The Palace Museum, with most of its 1.8 million relics in storage, is opening new displays and loaning more artifacts
Few of the 15 million visitors who pass through the world's most visited museum have any idea about the true size of its massive collection.
The great bulk of the 1.8 million treasures under the care of the Palace Museum in Beijing is hidden from public view because the museum has only enough space to display about 10,000 items a year.
But the museum, which turns 91 on Monday, is continuing to look for new ways to better showcase its priceless collection.
After 18 exhibitions at the museum last year to mark its 90th anniversary, it is now intent on ensuring that relics stored there are given a lot more exposure.
The museum, also known as the Forbidden City, was home to 24 emperors from the Ming (1368-1644) and Qing (1644-1911) dynasties, until China abolished the monarchy.
"It doesn't matter how many collections a museum has if they are all in storage," Shan Jixiang, the museum director, told China Daily recently.
"The most important thing is how many are exhibited. If we were to rely on our current exhibition space and the time required for shows, it would take several hundred years to exhibit them all," Shan said.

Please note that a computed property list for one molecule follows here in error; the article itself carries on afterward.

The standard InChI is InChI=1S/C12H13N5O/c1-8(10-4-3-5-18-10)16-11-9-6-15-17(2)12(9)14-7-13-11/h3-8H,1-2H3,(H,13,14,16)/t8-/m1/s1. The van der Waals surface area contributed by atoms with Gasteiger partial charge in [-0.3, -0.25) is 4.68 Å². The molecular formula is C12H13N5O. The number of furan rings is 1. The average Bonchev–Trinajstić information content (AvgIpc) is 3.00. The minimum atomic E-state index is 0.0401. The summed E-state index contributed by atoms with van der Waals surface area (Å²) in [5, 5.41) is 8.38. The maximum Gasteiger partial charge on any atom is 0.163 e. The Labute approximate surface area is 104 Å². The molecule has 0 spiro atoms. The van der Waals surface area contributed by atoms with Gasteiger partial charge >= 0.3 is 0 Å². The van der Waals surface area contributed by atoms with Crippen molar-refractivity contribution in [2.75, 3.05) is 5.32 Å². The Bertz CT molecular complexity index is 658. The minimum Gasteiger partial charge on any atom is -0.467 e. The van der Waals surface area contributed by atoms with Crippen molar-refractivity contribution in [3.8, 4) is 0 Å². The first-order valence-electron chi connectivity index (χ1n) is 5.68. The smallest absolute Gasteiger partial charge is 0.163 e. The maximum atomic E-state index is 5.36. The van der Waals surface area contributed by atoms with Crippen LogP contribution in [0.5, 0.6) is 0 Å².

The museum is now giving its relics much greater exposure by lending them to other venues in China. Four exhibitions of treasures from the museum are now taking place at other museums - in Beijing, Chengdu, Suzhou and Fuzhou.
For the first time, 268 sets of cultural relics, ranging from the throne, furniture and paintings to articles such as hot pot utensils, have been moved out of the Forbidden City to be exhibited at the Capital Museum, about 7 kilometers away.
The items were originally displayed in the Hall of Mental Cultivation, the residence of the last eight Qing emperors. Renovation of the hall, which began late last year, will take five years. Only a small area of the hall was previously open to the public because of its confined space and security issues.